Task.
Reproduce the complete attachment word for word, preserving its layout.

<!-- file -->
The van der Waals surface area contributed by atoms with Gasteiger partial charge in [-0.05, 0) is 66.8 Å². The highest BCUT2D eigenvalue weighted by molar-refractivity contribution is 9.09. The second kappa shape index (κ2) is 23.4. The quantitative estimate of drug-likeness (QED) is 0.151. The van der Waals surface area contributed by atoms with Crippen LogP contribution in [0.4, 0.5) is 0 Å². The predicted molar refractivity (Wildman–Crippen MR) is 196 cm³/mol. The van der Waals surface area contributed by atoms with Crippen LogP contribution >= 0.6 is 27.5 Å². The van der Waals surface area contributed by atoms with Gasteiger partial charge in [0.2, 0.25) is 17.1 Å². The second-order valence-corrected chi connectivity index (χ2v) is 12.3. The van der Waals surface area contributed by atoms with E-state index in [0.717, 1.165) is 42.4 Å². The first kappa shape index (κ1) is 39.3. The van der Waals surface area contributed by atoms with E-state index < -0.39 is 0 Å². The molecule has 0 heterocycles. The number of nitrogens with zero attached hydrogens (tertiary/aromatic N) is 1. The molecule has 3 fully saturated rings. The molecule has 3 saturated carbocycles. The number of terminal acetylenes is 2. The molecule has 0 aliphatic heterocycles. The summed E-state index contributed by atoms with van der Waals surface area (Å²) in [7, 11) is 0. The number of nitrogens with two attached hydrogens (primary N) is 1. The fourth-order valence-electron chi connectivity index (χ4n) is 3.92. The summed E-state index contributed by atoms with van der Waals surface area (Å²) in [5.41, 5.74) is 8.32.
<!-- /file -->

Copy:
The van der Waals surface area contributed by atoms with Gasteiger partial charge in [-0.05, 0) is 66.8 Å². The highest BCUT2D eigenvalue weighted by molar-refractivity contribution is 9.09. The second kappa shape index (κ2) is 23.4. The quantitative estimate of drug-likeness (QED) is 0.151. The van der Waals surface area contributed by atoms with Crippen LogP contribution in [0.4, 0.5) is 0 Å². The predicted molar refractivity (Wildman–Crippen MR) is 196 cm³/mol. The van der Waals surface area contributed by atoms with Crippen LogP contribution >= 0.6 is 27.5 Å². The van der Waals surface area contributed by atoms with Gasteiger partial charge in [0.2, 0.25) is 17.1 Å². The second-order valence-corrected chi connectivity index (χ2v) is 12.3. The van der Waals surface area contributed by atoms with E-state index in [0.717, 1.165) is 42.4 Å². The first kappa shape index (κ1) is 39.3. The van der Waals surface area contributed by atoms with E-state index < -0.39 is 0 Å². The molecule has 0 heterocycles. The number of nitrogens with zero attached hydrogens (tertiary/aromatic N) is 1. The molecule has 3 fully saturated rings. The molecule has 3 saturated carbocycles. The number of terminal acetylenes is 2. The molecule has 0 aliphatic heterocycles. The summed E-state index contributed by atoms with van der Waals surface area (Å²) in [7, 11) is 0. The number of nitrogens with two attached hydrogens (primary N) is 1. The fourth-order valence-electron chi connectivity index (χ4n) is 3.92. The summed E-state index contributed by atoms with van der Waals surface area (Å²) in [5.41, 5.74) is 8.32.